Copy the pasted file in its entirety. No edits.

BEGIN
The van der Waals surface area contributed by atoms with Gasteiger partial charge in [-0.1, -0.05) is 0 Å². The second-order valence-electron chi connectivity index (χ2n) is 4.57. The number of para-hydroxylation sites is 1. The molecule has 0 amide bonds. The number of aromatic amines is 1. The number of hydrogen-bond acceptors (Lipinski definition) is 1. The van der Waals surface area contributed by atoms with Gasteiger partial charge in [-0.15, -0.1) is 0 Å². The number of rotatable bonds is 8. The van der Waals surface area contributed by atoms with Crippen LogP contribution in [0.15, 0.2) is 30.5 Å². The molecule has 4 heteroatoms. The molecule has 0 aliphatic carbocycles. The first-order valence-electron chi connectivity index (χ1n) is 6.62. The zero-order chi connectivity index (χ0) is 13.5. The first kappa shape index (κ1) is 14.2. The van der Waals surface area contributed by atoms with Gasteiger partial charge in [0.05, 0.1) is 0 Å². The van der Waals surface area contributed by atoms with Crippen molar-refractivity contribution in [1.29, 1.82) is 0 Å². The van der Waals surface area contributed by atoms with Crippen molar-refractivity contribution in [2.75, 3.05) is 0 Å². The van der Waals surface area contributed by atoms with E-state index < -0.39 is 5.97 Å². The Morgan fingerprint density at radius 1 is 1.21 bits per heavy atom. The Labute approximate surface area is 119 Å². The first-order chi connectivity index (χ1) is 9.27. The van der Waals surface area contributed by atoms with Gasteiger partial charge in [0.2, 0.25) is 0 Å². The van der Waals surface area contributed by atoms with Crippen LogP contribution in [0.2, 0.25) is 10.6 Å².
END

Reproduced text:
The van der Waals surface area contributed by atoms with Gasteiger partial charge in [-0.1, -0.05) is 0 Å². The second-order valence-electron chi connectivity index (χ2n) is 4.57. The number of para-hydroxylation sites is 1. The molecule has 0 amide bonds. The number of aromatic amines is 1. The number of hydrogen-bond acceptors (Lipinski definition) is 1. The van der Waals surface area contributed by atoms with Gasteiger partial charge in [-0.15, -0.1) is 0 Å². The number of rotatable bonds is 8. The van der Waals surface area contributed by atoms with Crippen LogP contribution in [0.15, 0.2) is 30.5 Å². The molecule has 4 heteroatoms. The molecule has 0 aliphatic carbocycles. The first-order valence-electron chi connectivity index (χ1n) is 6.62. The zero-order chi connectivity index (χ0) is 13.5. The first kappa shape index (κ1) is 14.2. The van der Waals surface area contributed by atoms with Gasteiger partial charge in [0.05, 0.1) is 0 Å². The van der Waals surface area contributed by atoms with Crippen molar-refractivity contribution in [1.29, 1.82) is 0 Å². The van der Waals surface area contributed by atoms with Crippen molar-refractivity contribution in [2.75, 3.05) is 0 Å². The van der Waals surface area contributed by atoms with E-state index < -0.39 is 5.97 Å². The Morgan fingerprint density at radius 1 is 1.21 bits per heavy atom. The Labute approximate surface area is 119 Å². The first-order chi connectivity index (χ1) is 9.27. The van der Waals surface area contributed by atoms with Gasteiger partial charge in [0.2, 0.25) is 0 Å². The van der Waals surface area contributed by atoms with Crippen LogP contribution in [0.2, 0.25) is 10.6 Å².